Deeply frustrated, I had to practice in the house. I quickly amassed more than three hundred photographs of cats, dogs, coffee cups, root vegetables, caskets of gold coins, venomous serpents, exotic dancing girls, an overflowing laundry basket and such like. But, much to my amazement, I discovered that it’s possible for me to take these so-called panoramic photographs in spaces as confined as our downstairs toilet, which is barely more than a metre wide and contains only the items of sanitary earthenware that you would expect, four plain white walls, a door and a few dead insects. You would not believe the hours I have spent sitting there to prove a point, demonstrating the unbelievable dynamism of my photographic friend, but at the same time yearning for a subject slightly more panoramic to shoot than a bottle of bleach and a Communist era lavatory brush.
A couple of days ago, noticing that the afternoon sky was clearing brought me almost as much joy as receiving the gift had done. So with due regard for anti-pandemic restrictions and muddy conditions underfoot, I dashed outside to experiment with my state of the art gadget. I found that within the confines of our garden wall I was soon able to double the size of my portfolio of pictures. As I dashed around, clicking merrily, I could tell that our neighbours were watching me in amusement and thinking that I was a bit mad. But I think the same about them for not taking photographs of their houses and gardens. I would love to do it for them because their traditional Bulgarian approach to architecture, horticulture, viticulture and whatever the word is for the culture of collecting stray cats, looks infinitely more interesting than ours. It’s hard to believe but they don’t even use apps to organise their plots of land. If I was to lean over their fences and make a suggestion in the name of both photography and preserving memories of a disappearing way of life I’m sure they would think I was very nosy and swear at me in the Cyrillic alphabet, but then having a reputation for a high degree of nosiness would probably complete my transformation into a true Bulgarian village dweller. They tend to be grandmasters in this ancient art, especially the lady ones dressed in black, each with only one tooth in their head and nothing to do but sit on a bench in the square all day, gathering information to pass on to their single-toothed, clad-in-black mates.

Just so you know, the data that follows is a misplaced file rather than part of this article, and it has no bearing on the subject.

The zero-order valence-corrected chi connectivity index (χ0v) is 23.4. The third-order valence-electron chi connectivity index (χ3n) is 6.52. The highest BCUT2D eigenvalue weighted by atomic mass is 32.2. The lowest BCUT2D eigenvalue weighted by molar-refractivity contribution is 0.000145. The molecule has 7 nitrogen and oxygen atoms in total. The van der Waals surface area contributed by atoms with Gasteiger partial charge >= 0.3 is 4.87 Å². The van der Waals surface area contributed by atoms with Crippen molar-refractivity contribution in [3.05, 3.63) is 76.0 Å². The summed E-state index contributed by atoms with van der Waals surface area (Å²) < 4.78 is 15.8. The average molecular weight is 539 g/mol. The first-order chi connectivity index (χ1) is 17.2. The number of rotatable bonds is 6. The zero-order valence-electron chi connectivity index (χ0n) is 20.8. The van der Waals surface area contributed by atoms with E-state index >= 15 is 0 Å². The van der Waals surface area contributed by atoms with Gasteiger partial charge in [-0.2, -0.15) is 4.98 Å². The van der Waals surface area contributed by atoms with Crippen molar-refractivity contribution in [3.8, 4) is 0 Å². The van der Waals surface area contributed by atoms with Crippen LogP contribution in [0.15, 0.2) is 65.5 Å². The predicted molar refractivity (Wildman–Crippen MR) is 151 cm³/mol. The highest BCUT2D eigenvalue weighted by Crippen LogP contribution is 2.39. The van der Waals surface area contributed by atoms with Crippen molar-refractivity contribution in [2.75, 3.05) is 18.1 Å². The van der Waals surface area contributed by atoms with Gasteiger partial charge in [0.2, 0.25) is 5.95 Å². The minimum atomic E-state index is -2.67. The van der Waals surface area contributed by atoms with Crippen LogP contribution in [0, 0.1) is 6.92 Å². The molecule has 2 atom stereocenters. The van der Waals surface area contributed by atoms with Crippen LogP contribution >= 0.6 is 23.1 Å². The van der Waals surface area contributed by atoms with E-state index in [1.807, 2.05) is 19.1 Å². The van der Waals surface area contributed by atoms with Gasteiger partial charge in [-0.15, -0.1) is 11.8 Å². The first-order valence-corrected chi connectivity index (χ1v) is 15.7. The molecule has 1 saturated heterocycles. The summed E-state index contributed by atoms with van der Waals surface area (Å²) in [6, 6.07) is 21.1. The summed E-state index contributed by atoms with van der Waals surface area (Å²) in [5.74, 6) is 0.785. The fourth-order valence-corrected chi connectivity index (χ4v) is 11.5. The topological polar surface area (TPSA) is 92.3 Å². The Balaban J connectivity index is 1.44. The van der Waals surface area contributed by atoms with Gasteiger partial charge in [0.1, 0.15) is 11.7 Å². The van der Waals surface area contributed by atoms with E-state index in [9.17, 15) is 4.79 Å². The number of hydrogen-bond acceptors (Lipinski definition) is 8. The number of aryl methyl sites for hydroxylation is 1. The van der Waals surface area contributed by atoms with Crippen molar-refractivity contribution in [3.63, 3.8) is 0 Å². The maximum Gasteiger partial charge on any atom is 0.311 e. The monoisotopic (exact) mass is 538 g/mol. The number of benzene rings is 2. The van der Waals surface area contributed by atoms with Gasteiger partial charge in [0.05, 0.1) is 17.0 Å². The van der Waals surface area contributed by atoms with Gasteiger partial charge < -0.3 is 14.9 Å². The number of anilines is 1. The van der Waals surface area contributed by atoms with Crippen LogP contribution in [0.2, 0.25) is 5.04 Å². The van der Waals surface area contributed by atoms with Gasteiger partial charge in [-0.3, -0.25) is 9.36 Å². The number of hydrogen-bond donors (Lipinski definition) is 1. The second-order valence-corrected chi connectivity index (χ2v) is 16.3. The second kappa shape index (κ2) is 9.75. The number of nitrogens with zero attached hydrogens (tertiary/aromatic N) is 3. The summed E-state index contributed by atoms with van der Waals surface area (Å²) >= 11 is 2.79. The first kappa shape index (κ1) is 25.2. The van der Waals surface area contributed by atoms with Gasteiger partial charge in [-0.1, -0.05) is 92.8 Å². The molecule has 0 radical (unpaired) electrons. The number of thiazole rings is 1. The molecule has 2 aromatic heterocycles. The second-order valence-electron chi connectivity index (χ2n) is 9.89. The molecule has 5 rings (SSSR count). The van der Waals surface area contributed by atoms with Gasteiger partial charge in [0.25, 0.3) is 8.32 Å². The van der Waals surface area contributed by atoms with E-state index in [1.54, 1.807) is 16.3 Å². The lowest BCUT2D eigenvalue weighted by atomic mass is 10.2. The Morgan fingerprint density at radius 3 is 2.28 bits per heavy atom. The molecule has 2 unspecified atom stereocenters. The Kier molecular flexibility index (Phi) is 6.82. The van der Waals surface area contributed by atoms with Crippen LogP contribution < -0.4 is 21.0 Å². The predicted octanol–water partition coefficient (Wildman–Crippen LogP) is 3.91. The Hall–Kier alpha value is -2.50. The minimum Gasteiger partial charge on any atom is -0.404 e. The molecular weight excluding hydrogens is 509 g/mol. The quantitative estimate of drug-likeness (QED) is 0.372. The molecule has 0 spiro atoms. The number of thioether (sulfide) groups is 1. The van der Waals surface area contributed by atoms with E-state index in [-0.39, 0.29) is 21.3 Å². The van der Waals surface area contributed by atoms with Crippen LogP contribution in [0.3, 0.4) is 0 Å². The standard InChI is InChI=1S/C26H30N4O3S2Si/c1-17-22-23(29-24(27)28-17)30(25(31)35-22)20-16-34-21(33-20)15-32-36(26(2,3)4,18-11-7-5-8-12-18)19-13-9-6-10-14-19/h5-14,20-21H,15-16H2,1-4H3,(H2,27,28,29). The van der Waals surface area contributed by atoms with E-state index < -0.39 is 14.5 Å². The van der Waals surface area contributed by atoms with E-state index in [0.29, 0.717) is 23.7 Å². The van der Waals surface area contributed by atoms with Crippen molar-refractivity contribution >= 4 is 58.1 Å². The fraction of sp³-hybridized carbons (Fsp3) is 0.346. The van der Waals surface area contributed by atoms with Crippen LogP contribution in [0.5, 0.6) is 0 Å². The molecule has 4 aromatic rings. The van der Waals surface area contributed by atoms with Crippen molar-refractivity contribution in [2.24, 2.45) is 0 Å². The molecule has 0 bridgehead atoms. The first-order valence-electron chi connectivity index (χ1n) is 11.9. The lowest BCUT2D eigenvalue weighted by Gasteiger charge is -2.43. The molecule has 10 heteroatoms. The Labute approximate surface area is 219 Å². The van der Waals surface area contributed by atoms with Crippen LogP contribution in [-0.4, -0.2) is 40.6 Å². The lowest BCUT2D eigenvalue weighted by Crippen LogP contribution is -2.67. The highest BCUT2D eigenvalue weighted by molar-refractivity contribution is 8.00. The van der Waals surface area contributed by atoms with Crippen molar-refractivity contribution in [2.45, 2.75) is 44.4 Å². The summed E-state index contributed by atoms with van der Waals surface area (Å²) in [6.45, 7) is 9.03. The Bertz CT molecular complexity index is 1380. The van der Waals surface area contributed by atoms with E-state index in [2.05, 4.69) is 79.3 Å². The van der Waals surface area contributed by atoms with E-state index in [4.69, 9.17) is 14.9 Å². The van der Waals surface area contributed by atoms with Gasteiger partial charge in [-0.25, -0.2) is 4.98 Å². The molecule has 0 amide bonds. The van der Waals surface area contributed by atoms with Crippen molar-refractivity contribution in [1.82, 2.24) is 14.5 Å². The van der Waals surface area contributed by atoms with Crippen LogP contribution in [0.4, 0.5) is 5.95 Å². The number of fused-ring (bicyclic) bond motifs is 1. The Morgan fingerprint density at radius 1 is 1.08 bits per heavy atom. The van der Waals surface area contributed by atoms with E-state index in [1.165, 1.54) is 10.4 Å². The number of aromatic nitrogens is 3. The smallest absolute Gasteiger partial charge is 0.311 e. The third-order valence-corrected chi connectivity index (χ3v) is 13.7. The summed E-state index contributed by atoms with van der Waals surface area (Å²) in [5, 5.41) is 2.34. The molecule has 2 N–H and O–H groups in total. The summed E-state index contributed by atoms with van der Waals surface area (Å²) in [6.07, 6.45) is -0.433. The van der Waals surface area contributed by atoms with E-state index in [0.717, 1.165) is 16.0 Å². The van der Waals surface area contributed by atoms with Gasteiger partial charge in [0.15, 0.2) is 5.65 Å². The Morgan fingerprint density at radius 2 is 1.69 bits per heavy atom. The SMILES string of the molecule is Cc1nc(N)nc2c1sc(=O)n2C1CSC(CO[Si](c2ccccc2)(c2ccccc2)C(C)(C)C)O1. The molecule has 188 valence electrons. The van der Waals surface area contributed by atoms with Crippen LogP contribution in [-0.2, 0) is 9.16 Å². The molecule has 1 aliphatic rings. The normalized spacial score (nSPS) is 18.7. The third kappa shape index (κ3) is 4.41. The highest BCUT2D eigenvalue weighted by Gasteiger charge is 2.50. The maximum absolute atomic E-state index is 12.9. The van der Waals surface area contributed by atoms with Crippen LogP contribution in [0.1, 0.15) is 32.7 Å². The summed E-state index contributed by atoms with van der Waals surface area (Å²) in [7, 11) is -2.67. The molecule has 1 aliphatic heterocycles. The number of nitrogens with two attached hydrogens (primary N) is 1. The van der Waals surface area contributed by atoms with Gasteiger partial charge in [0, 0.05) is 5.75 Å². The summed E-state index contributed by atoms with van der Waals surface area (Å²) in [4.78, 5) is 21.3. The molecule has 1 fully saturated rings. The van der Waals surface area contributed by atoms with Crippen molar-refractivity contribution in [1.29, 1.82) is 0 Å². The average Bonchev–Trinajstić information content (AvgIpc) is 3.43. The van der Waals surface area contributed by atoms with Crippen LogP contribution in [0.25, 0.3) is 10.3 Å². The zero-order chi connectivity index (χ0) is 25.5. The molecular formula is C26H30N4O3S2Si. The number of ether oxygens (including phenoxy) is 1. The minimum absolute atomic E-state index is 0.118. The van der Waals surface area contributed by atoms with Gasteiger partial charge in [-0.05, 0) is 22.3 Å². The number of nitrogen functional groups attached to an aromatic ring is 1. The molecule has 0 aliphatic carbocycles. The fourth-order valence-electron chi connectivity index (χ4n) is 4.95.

Stopping only momentarily to acknowledge shouted greetings from other gardens and to say ‘No thanks, we’ve already got a fridge full of tomatoes,’ I got on with the job of testing my phone and compiling a visual account of the wonderful surroundings that I live in. An accurate record that will last for ever or until the world runs out of electricity and I am unable to turn on my computer or charge the phone. I have already prepared myself for the day when such terrible circumstances might arise. I will simply mutter and grumble about it until some warm-hearted woman decides to buy me a more up-to-date gadget.
Благодаря много Софи!
A Bakelite predecessor photographed on the snazzy wee phone that accompanies me everywhere.